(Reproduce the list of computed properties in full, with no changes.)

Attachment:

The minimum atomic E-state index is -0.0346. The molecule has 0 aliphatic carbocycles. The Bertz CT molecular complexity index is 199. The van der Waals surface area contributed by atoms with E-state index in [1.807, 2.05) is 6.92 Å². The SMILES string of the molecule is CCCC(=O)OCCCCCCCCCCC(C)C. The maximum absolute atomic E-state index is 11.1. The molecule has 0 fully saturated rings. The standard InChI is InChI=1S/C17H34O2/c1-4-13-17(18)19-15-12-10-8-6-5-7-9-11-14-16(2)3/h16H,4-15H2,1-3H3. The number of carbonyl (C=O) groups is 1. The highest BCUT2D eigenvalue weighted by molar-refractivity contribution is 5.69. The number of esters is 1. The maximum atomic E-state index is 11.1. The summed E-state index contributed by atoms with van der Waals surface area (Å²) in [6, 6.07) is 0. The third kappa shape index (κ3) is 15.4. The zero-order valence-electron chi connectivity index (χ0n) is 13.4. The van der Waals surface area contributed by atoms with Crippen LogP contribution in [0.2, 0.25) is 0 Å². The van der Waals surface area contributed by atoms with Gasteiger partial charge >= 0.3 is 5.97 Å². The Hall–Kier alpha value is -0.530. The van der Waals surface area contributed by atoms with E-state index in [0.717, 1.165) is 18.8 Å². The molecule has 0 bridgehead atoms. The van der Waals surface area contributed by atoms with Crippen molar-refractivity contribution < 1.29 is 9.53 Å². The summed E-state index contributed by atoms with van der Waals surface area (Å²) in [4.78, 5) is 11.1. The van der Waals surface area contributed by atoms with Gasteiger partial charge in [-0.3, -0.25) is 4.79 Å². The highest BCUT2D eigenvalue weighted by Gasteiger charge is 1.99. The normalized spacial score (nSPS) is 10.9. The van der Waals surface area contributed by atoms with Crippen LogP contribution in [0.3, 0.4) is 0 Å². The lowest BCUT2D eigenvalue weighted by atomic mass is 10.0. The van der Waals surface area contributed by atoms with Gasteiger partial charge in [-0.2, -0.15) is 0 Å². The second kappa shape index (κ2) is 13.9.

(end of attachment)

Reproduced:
The minimum atomic E-state index is -0.0346. The molecule has 0 aliphatic carbocycles. The Bertz CT molecular complexity index is 199. The van der Waals surface area contributed by atoms with E-state index in [1.807, 2.05) is 6.92 Å². The SMILES string of the molecule is CCCC(=O)OCCCCCCCCCCC(C)C. The maximum absolute atomic E-state index is 11.1. The molecule has 0 fully saturated rings. The standard InChI is InChI=1S/C17H34O2/c1-4-13-17(18)19-15-12-10-8-6-5-7-9-11-14-16(2)3/h16H,4-15H2,1-3H3. The number of carbonyl (C=O) groups is 1. The highest BCUT2D eigenvalue weighted by molar-refractivity contribution is 5.69. The number of esters is 1. The maximum atomic E-state index is 11.1. The summed E-state index contributed by atoms with van der Waals surface area (Å²) in [6, 6.07) is 0. The third kappa shape index (κ3) is 15.4. The zero-order valence-electron chi connectivity index (χ0n) is 13.4. The van der Waals surface area contributed by atoms with Crippen LogP contribution in [0.2, 0.25) is 0 Å². The van der Waals surface area contributed by atoms with Gasteiger partial charge >= 0.3 is 5.97 Å². The Hall–Kier alpha value is -0.530. The van der Waals surface area contributed by atoms with E-state index in [0.717, 1.165) is 18.8 Å². The molecule has 0 bridgehead atoms. The van der Waals surface area contributed by atoms with Crippen molar-refractivity contribution < 1.29 is 9.53 Å². The summed E-state index contributed by atoms with van der Waals surface area (Å²) in [4.78, 5) is 11.1. The van der Waals surface area contributed by atoms with Gasteiger partial charge in [-0.3, -0.25) is 4.79 Å². The highest BCUT2D eigenvalue weighted by Gasteiger charge is 1.99. The normalized spacial score (nSPS) is 10.9. The van der Waals surface area contributed by atoms with Crippen LogP contribution in [0.3, 0.4) is 0 Å². The lowest BCUT2D eigenvalue weighted by atomic mass is 10.0. The van der Waals surface area contributed by atoms with Gasteiger partial charge in [-0.2, -0.15) is 0 Å². The second kappa shape index (κ2) is 13.9.